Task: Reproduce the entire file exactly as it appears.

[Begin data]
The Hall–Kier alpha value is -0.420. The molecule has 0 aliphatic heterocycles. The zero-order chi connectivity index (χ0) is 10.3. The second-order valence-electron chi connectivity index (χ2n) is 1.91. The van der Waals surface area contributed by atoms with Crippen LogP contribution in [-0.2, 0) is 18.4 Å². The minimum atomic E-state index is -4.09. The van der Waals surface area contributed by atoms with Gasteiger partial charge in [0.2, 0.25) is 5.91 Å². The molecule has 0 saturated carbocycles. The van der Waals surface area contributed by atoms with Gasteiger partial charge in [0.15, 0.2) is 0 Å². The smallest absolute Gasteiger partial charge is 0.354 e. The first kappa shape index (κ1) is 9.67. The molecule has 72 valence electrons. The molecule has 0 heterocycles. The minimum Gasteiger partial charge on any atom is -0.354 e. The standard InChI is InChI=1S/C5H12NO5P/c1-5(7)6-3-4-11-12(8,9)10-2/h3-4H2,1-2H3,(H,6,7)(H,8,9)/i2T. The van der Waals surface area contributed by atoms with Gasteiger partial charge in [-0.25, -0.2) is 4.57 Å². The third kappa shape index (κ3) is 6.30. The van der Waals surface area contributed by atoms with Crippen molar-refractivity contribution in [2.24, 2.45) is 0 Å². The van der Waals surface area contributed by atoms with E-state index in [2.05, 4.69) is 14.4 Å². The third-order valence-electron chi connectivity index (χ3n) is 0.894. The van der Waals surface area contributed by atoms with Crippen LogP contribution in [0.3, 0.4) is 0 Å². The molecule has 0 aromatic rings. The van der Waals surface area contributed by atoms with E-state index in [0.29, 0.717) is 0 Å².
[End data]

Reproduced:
The Hall–Kier alpha value is -0.420. The molecule has 0 aliphatic heterocycles. The zero-order chi connectivity index (χ0) is 10.3. The second-order valence-electron chi connectivity index (χ2n) is 1.91. The van der Waals surface area contributed by atoms with Crippen LogP contribution in [-0.2, 0) is 18.4 Å². The minimum atomic E-state index is -4.09. The van der Waals surface area contributed by atoms with Gasteiger partial charge in [0.2, 0.25) is 5.91 Å². The molecule has 0 saturated carbocycles. The van der Waals surface area contributed by atoms with Gasteiger partial charge in [0.15, 0.2) is 0 Å². The smallest absolute Gasteiger partial charge is 0.354 e. The first kappa shape index (κ1) is 9.67. The molecule has 72 valence electrons. The molecule has 0 heterocycles. The minimum Gasteiger partial charge on any atom is -0.354 e. The standard InChI is InChI=1S/C5H12NO5P/c1-5(7)6-3-4-11-12(8,9)10-2/h3-4H2,1-2H3,(H,6,7)(H,8,9)/i2T. The van der Waals surface area contributed by atoms with Gasteiger partial charge in [-0.25, -0.2) is 4.57 Å². The third kappa shape index (κ3) is 6.30. The van der Waals surface area contributed by atoms with Crippen molar-refractivity contribution in [2.24, 2.45) is 0 Å². The van der Waals surface area contributed by atoms with E-state index in [2.05, 4.69) is 14.4 Å². The third-order valence-electron chi connectivity index (χ3n) is 0.894. The van der Waals surface area contributed by atoms with Crippen LogP contribution in [0.3, 0.4) is 0 Å². The molecule has 0 aromatic rings. The van der Waals surface area contributed by atoms with E-state index in [0.29, 0.717) is 0 Å².